Last chance for Senate to preserve medical privacy
"It's too late for privacy-by-design with this EHR"
If the Senate approves Minister Schippers' new healthcare communications bill tomorrow, she will still give free rein to the Electronic Patient Record that the Senate unanimously rejected in 2011, with all its privacy violations. If, as it states in a motion of its own, the Senate really wants to commit to privacy-by-design, it should reject the EHR and this bill that facilitates it, the campaign says SpecificAuthorisation.co.uk.
In 2011, the Senate unanimously rejected the Electronic Patient Record (EPD) because of the enormous privacy and security risks associated with the EPD. Despite this, the SPD system (the Landelijk Schakelpunt, LSP) has gone ahead privately in recent years and is in full use by an increasing number of healthcare providers, partly due to pressure from health insurers - who are also funding the go-ahead.
However, the privacy and security risks of the original SPD are still undiminished in the current LSP. After all, when ICT systems are built, privacy and security safeguards should be included in the design from day one. With the LSP, this never happened, and by now it is too late for this. For this reason alone, the use of the LSP should be stopped immediately and replaced by a privacy-friendly alternative.
The LSP enables large-scale exchange of medical data without any control by the doctor and patient over who can access this data for what purpose. Next Tuesday, the Senate will vote on a bill (33509) that should have improved such control, but in reality this law mainly facilitates the use of the LSP by the entire Dutch healthcare sector.
The bill elevates generic consent - that is, broad and untargeted sharing of medical data - to the standard over the next three years. This removes the current legally required specific exchange of medical data replaced. This essentially abolishes medical confidentiality and the right to medical privacy. After all, both the patient himself and the file-keeping doctor will no longer have any insight into who is accessing the medical file for what reason. The ultimate goal of the law is "self-direction" by the patient, but it is still very unclear how this is to take shape; it is expected that many patients will soon simply tick off consent once for all exchanges.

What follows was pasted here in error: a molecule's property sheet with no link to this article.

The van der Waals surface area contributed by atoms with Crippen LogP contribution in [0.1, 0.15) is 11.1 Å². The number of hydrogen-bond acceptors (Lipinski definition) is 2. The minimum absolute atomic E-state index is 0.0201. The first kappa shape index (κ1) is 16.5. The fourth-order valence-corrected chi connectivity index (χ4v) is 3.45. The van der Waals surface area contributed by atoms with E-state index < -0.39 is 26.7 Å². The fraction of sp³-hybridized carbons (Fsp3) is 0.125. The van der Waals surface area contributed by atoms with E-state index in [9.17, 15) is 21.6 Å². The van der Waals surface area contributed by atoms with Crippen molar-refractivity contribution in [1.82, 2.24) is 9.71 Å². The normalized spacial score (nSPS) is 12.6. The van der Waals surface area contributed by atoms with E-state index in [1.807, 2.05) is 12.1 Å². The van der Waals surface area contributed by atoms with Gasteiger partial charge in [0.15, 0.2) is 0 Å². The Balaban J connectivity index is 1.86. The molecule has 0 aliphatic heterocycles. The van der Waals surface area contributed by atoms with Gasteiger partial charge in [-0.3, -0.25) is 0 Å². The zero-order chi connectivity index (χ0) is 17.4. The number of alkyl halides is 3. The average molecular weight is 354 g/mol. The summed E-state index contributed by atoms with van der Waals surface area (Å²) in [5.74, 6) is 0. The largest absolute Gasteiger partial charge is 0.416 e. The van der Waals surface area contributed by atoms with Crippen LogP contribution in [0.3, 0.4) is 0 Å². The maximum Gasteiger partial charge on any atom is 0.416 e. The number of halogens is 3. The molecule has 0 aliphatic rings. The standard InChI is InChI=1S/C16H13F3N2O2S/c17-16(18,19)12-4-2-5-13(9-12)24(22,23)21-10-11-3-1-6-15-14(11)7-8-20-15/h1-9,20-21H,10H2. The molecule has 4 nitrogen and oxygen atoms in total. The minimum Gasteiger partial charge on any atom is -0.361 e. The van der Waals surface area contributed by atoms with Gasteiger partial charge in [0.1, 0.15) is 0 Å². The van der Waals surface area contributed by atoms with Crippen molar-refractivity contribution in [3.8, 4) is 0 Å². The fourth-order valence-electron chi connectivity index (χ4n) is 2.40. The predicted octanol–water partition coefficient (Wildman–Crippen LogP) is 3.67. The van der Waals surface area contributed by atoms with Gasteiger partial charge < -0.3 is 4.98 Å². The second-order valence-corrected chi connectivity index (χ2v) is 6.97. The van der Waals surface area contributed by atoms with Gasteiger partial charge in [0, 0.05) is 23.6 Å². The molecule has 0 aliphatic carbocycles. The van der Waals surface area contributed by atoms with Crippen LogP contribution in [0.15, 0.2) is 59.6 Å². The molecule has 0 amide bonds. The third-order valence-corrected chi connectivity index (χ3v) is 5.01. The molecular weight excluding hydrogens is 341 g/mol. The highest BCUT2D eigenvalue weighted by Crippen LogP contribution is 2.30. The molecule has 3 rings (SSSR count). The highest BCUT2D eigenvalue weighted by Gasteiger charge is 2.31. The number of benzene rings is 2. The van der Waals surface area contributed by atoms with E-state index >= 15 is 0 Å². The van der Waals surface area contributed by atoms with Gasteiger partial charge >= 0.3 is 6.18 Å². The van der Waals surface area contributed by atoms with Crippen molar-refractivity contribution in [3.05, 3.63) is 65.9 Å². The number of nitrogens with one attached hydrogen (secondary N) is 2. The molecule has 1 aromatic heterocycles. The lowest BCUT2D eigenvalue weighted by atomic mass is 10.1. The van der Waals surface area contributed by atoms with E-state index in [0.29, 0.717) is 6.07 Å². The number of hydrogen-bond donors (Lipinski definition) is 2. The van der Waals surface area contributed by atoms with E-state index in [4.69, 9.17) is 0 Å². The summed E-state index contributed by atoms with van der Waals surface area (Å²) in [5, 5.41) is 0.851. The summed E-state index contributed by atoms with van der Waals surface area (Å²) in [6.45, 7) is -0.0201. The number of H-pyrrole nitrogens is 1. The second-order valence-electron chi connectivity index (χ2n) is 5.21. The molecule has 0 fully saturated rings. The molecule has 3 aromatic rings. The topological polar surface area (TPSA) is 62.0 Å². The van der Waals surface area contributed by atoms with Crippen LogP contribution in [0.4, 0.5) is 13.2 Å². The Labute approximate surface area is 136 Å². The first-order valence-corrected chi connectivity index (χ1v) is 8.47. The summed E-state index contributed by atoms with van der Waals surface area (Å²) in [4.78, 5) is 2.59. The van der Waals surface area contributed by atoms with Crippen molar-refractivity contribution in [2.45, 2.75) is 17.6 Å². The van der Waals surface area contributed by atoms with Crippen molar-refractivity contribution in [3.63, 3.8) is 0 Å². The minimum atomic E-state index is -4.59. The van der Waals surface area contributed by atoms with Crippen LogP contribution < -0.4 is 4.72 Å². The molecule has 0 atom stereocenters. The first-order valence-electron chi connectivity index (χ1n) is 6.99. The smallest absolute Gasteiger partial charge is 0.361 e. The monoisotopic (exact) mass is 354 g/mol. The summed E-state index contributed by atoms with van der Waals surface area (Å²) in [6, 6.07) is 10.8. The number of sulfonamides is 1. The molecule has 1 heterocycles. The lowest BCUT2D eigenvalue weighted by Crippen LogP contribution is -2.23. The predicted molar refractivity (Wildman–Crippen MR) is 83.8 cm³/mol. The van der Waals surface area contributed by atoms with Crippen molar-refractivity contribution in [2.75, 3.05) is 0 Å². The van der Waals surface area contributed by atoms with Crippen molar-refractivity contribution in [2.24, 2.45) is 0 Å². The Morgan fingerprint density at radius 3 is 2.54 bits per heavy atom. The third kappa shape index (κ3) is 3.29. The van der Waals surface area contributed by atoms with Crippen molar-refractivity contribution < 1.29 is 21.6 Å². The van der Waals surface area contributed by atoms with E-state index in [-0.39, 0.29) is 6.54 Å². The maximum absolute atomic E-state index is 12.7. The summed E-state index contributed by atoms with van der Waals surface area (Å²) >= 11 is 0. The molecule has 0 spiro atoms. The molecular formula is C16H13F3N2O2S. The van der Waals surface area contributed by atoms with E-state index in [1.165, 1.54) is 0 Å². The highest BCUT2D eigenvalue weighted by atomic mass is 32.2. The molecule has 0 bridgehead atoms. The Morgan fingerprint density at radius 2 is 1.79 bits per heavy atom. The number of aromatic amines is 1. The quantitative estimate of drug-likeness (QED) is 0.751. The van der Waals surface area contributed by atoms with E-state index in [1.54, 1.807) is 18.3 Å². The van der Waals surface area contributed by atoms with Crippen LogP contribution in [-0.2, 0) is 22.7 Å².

The bill thus appears to be written primarily to facilitate large-scale, centralised infrastructures, including a new centralised online "patient portal" to be linked to the LSP and ways for citizens to be able to upload their entire medical records at once - without doctor intervention - to the cloud. This will make it impossible to guarantee medical privacy. For this reason, the national campaign SpecificAuthorisation.co.uk (supported by Privacy First and the Civil Rights Protection Platform) have been campaigning against this bill for years. Despite this, the bill threatens to be passed by the Senate tomorrow.
Only D66 and some small parties (including the Christian Union) still seem to be able to make a difference in the direction the Netherlands will take in the coming years. D66 has already launched a motion submitted for privacy-by-design. However, SpecificAuthorisation.com spokesman Vincent Böhre says: "With the current bill, 'privacy by design' is a wash: the central LSP, as well as a central consent portal and privacy-by-design are a contradiction in terms. Therefore, we once again urge the House to reject the bill."
Individual citizens who also fear for their medical privacy in a world where medical data exchange will soon only be large-scale and centralised or in the cloud can take place, D66 and other parties can write to now via www.specifieketoestemming.nl.
Update 4 October 2016: today, the Senate unfortunately passed the bill adopted. Green Left, SP, Party for the Animals (PvdD) and PVV voted emphatically against. Only bright spot during the vote was a unanimously adopted motion by D66 In which the Senate expressed its preference for decentralised forms of privacy by design. In that context, PvdD also submitted a motion aimed at decentralised rather than centralised access to medical records; the vote on this motion is likely to take place next week. Further comments on e.g. will follow on the weblog From SpecificAuthorisation.co.uk.
Update 25 October 2016: Today, the Senate (by a majority) passed the Teunissen motion. Click HERE for the text of the motion.